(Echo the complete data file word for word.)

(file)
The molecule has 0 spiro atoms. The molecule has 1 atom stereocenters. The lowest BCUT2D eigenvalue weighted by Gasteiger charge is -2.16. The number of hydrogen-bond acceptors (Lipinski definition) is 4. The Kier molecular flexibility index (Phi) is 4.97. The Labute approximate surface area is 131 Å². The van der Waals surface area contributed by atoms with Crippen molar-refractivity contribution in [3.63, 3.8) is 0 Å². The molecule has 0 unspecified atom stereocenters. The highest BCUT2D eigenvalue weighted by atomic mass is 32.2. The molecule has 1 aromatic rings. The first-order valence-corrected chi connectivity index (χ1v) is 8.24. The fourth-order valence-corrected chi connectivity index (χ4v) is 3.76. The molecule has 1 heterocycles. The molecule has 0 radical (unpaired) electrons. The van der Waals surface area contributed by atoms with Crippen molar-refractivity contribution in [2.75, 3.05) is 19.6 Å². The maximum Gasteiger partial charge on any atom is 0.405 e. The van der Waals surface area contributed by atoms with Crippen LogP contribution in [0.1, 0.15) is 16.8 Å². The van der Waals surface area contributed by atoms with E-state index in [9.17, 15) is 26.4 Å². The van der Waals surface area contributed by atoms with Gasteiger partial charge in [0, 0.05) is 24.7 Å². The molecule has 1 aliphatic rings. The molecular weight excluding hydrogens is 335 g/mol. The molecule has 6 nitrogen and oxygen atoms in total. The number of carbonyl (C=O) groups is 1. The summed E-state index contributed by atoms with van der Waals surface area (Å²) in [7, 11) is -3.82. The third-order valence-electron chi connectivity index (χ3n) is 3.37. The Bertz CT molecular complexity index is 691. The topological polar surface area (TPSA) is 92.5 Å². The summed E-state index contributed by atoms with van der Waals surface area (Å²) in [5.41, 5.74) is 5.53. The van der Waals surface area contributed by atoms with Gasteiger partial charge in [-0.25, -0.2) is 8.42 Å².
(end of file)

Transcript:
The molecule has 0 spiro atoms. The molecule has 1 atom stereocenters. The lowest BCUT2D eigenvalue weighted by Gasteiger charge is -2.16. The number of hydrogen-bond acceptors (Lipinski definition) is 4. The Kier molecular flexibility index (Phi) is 4.97. The Labute approximate surface area is 131 Å². The van der Waals surface area contributed by atoms with Crippen molar-refractivity contribution in [3.63, 3.8) is 0 Å². The molecule has 0 unspecified atom stereocenters. The highest BCUT2D eigenvalue weighted by atomic mass is 32.2. The molecule has 1 aromatic rings. The first-order valence-corrected chi connectivity index (χ1v) is 8.24. The fourth-order valence-corrected chi connectivity index (χ4v) is 3.76. The molecule has 1 heterocycles. The molecule has 0 radical (unpaired) electrons. The van der Waals surface area contributed by atoms with Crippen molar-refractivity contribution in [2.75, 3.05) is 19.6 Å². The maximum Gasteiger partial charge on any atom is 0.405 e. The van der Waals surface area contributed by atoms with Crippen LogP contribution in [0.1, 0.15) is 16.8 Å². The van der Waals surface area contributed by atoms with E-state index in [9.17, 15) is 26.4 Å². The van der Waals surface area contributed by atoms with Gasteiger partial charge in [0, 0.05) is 24.7 Å². The molecule has 1 aliphatic rings. The molecular weight excluding hydrogens is 335 g/mol. The molecule has 6 nitrogen and oxygen atoms in total. The number of carbonyl (C=O) groups is 1. The summed E-state index contributed by atoms with van der Waals surface area (Å²) in [7, 11) is -3.82. The third-order valence-electron chi connectivity index (χ3n) is 3.37. The Bertz CT molecular complexity index is 691. The topological polar surface area (TPSA) is 92.5 Å². The summed E-state index contributed by atoms with van der Waals surface area (Å²) in [5.41, 5.74) is 5.53. The van der Waals surface area contributed by atoms with Gasteiger partial charge in [-0.25, -0.2) is 8.42 Å².